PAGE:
Burns backs Kerry in election nailbiter

AS polling day dawns across the United States, I can't find a Conservative MP who wants President George W. Bush to be re-elected.Take Chelmsford West MP Simon Burns.

AS polling day dawns across the United States, I can't find a Conservative MP who wants President George W. Bush to be re-elected.

Take Chelmsford West MP Simon Burns. Writing in the House Magazine, he says: "President Bush has alienated his own country. America needs a president who will lead the world, not bully it. For the first time in living memory, many people around the world hate America. This is not the fault of the Americans - this is the fault of their President."

And endorsing the Democrat challenger, Mr Burns adds: "John Kerry is an excellent, serious and strong candidate and will make a respected and courageous President. Kerry will lead the world, not alienate it."

No Labour or Liberal Democrat wants another four years of Bush, but the once close ties between the Tories and the Republican Party were damaged in the summer following Michael Howard's attack on Tony Blair's reasons for taking Britain to war in Iraq.


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The Republicans could not believe their luck at just how close Mr Blair was prepared to stand next to the President over the war. He's been the main, and certainly the most vociferous supporter, of the President in the world, to the undisguised fury of his own MPs. So any Tory attack on Blair over the war is, by extension, an attack on Bush and has to be resisted and rebuffed by the Bush White House.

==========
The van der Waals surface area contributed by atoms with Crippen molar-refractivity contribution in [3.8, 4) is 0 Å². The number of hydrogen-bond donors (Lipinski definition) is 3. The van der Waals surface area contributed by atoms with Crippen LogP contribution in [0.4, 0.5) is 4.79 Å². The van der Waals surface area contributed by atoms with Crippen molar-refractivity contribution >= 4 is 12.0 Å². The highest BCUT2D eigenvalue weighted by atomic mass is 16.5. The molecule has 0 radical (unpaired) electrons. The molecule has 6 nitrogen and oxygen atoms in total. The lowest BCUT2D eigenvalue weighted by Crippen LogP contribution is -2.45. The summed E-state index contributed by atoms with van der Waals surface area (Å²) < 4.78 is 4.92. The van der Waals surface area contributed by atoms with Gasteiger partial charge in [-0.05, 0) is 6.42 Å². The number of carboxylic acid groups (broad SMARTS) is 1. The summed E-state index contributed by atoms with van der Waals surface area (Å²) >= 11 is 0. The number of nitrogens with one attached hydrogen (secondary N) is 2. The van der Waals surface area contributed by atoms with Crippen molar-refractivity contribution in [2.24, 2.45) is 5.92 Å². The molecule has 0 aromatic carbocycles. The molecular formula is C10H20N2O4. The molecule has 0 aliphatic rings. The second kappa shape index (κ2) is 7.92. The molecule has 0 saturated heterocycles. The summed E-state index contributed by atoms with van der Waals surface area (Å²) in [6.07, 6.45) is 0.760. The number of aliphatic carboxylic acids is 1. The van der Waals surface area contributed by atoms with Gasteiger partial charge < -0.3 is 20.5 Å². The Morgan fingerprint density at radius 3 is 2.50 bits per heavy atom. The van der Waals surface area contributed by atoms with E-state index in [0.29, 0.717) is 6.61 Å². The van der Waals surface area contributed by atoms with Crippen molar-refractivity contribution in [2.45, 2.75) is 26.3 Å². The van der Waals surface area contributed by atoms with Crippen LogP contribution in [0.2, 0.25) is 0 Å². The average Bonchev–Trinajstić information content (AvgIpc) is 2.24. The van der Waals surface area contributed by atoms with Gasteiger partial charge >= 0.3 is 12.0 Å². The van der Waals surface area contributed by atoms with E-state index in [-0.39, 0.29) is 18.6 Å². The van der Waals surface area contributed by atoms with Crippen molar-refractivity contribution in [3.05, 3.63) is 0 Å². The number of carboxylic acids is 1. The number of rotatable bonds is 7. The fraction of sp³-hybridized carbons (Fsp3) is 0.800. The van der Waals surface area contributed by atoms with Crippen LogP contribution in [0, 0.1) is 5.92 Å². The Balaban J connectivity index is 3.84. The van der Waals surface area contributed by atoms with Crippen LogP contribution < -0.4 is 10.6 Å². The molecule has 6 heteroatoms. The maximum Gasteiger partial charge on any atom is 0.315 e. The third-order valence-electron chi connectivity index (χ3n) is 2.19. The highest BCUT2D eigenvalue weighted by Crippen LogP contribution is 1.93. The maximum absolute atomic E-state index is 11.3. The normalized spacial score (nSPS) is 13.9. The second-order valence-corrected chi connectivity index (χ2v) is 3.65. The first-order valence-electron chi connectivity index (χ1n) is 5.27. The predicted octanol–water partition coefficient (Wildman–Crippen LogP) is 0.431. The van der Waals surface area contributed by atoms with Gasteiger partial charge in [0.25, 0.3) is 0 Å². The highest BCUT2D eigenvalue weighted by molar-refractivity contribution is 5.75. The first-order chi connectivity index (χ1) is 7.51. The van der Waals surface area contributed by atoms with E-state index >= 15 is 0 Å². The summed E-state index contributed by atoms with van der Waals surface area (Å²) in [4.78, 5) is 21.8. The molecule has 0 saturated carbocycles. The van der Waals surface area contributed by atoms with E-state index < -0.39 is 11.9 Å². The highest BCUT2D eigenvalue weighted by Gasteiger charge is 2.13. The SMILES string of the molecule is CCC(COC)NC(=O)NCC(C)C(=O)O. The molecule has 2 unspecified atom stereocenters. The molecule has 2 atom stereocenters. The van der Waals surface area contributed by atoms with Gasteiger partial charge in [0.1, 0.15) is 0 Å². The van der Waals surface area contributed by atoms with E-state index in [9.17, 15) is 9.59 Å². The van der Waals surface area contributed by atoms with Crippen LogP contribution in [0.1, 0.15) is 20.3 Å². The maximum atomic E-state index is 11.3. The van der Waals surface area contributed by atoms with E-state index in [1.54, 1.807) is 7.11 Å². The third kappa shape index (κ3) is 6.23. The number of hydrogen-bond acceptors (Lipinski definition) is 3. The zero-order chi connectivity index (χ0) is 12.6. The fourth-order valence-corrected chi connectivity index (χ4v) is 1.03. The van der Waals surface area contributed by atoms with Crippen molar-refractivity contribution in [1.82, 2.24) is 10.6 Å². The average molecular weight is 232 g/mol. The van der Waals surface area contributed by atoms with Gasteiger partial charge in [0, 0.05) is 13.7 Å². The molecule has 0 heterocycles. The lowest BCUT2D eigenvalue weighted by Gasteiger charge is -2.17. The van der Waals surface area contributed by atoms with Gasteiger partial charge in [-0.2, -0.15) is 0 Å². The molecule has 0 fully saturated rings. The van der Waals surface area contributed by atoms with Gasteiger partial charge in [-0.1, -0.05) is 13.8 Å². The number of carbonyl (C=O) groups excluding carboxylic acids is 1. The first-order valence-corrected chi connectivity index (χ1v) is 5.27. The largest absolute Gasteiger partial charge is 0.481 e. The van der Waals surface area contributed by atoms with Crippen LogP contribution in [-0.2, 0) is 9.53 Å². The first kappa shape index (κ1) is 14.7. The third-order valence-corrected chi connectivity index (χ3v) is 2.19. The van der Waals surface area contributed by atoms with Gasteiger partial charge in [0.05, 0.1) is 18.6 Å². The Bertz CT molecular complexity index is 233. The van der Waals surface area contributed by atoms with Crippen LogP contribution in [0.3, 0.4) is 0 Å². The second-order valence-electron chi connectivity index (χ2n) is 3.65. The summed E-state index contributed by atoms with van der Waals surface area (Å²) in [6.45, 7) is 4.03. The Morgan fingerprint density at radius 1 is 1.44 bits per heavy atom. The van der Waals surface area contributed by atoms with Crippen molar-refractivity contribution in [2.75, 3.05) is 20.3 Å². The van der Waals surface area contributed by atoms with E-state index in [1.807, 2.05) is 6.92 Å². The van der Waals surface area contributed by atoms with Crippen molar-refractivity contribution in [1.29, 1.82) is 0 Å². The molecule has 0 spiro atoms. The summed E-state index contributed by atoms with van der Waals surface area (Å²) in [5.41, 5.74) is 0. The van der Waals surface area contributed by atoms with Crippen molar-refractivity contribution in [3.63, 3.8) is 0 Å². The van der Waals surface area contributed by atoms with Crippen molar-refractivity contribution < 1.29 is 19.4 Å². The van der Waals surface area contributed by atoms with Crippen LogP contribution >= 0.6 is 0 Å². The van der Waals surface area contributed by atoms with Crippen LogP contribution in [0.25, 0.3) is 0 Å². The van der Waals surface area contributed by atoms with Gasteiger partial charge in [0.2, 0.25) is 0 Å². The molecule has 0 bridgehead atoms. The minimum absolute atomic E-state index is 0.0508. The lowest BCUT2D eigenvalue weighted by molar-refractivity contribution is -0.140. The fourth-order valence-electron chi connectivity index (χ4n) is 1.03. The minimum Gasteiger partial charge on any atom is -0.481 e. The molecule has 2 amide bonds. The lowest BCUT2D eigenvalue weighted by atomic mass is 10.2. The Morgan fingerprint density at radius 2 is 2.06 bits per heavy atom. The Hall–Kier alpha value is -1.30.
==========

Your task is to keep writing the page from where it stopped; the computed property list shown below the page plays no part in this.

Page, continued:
The result of the election is on a knife-edge, with Bush slightly ahead 49-47 among likely voters, with Independent Ralph Nader scoring 1%. This Gallup survey, released on Sunday, contrasts to a CNN/USA Today/Gallup poll the same day which shows the two candidates tied on 49% among all voters.

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Don't forget, national polling figures don't matter. It is the candidate who reaches 270 votes in the electoral college who wins and it is the state-by-state statistics which have to be digested.

If the election had been held last week, Bush would most probably have won, especially as polls showed him 8% ahead in Florida. Now it is tighter in the so-called "swing" states with Kerry ahead 3 points in Florida - the scene of last time's court battles before Bush was declared winner - and 4% in Ohio, while the President is leading by 2% in Iowa, 4% in Pennsylvania and 8% in Wisconsin.

Vice-President Gore carried both Wisconsin and Pennsylvania for the Democrats in 2000, while no Republican has ever won the White House without winning Ohio.

Bush's approval rating is 51%, one point ahead of the figure considered necessary for an incumbent president seeking re-election. Among voters, the economy is the main concern, following by terrorism, and then Iraq.

Far be it from me to endorse either candidate, but I leave you with this thought. Should Kerry win, he will seek re-election in 2008, thus preventing the ghastly prospect of Hilary Clinton ever becoming the leader of the free world.

If you're preparing to stay up tonight to watch the results unfold, my tip is tune to CNN on digital channel 513. It will beat the BBC, ITV, Sky News, Fox News and even CNBC hands down.

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